The folks at Industry Gamers have published the second part of their interview with "gaming industry legend" Richard Garriott, the man behind the beloved Ultima franchise, which touches upon his work on the RPG franchise, his thoughts on game development team roles and more. Here's a generous snip:
IG: Did you use artists on any of the earlier ones?
RGC: No, I did all the art, I did all the sound effects, I wrote every line of text, I wrote every line of code, I wrote all the manuals, the prequels and all the way up though Ultima 4 were almost entirely solo endeavors, in every aspect. It was a one-man band.
IG: Once more pixels were available it started to get more difficult, I guess.
RGC: In particular, once the graphical quality became sufficient to make use of a real artist, versus (Draw on graph paper then have to convert to binary, and convert that to hexadecimal, then type in the hexadecimal then have to figure out how to move that around on the screen.) Once there were art tools and paint tools and sufficient resolution to use them, then immediately artists became not only useful but essential.
Every artist we've ever hired has been a better artist than myself. Interestingly when we started hiring programmers, around the time of Ultima V, I believe I was at least as good a programmer as any other programmer. Over time now I no longer program and every programmer we hire is now a better programmer than me. In the field of design I am fairly critical of the vast majority of people who get into game design. What I mean by that is, some people have a magical art talent they picked up as a kid and then refined through education and then have a good portfolio of great art they've made, so you can hire them with confidence that they're a good artist. There's some that were nerdy enough as a kid to hack into computers and then go school and refine their coding technique so they can produce code samples and you can hire them with great confidence that you've hired a great programmer. Then there's the people who are neither artists nor programmers but still like to make games so they become designers. In my mind it is rare that anybody who gets into the field of design is actually better as a designer than all the programmers and all the artists, if you know what I mean. They have no background or skill or qualification that makes them better than the programmers and the artists, they just aren't a programmer and they aren't an artist as often as not.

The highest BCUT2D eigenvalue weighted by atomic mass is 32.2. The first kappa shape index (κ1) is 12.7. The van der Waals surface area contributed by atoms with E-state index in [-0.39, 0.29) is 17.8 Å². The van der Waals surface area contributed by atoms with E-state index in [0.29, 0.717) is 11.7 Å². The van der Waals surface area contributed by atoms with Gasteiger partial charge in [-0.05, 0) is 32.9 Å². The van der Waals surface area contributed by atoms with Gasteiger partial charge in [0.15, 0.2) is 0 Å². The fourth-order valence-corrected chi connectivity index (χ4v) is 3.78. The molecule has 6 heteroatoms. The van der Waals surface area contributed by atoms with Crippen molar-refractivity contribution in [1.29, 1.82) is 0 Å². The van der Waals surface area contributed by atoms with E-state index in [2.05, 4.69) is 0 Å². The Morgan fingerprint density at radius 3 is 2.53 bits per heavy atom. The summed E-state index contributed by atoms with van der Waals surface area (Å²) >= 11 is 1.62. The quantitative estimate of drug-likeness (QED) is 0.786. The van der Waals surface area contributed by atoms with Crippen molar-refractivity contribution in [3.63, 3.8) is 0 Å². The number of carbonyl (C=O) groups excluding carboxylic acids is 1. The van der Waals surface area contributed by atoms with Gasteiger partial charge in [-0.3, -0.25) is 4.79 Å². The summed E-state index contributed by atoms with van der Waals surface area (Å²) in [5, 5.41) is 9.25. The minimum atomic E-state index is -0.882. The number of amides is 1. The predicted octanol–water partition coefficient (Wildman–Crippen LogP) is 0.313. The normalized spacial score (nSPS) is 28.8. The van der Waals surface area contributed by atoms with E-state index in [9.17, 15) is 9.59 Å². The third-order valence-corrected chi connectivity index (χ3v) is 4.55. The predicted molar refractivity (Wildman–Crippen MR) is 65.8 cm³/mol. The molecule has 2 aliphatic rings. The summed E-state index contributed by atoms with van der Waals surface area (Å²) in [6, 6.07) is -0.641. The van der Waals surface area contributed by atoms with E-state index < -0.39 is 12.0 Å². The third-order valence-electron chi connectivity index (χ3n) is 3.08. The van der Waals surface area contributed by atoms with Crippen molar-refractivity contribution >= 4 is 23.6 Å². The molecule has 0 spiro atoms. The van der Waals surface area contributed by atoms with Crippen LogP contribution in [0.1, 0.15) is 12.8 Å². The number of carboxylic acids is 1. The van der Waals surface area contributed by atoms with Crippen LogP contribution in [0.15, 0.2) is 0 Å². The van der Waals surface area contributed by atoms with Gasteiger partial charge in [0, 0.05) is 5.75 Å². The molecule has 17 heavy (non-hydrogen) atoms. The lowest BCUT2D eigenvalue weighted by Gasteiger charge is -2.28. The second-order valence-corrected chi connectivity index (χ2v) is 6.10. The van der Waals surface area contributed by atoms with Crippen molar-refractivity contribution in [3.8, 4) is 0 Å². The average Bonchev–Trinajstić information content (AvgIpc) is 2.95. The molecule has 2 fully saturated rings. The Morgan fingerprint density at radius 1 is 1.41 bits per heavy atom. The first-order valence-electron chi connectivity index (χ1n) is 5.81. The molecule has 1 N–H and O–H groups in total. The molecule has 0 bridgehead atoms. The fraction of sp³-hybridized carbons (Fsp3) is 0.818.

What makes me a powerful designer is I did write all the code once upon a time. I did draw all the art once upon a time. And I was the only designer for many, many years. So now, even though I think there are clearly other great designers in the field of computer games, I think it is extraordinarily rare and I would argue that amongst all the teams I ever used to work on the one skill where I still remain at the top of the heap is design.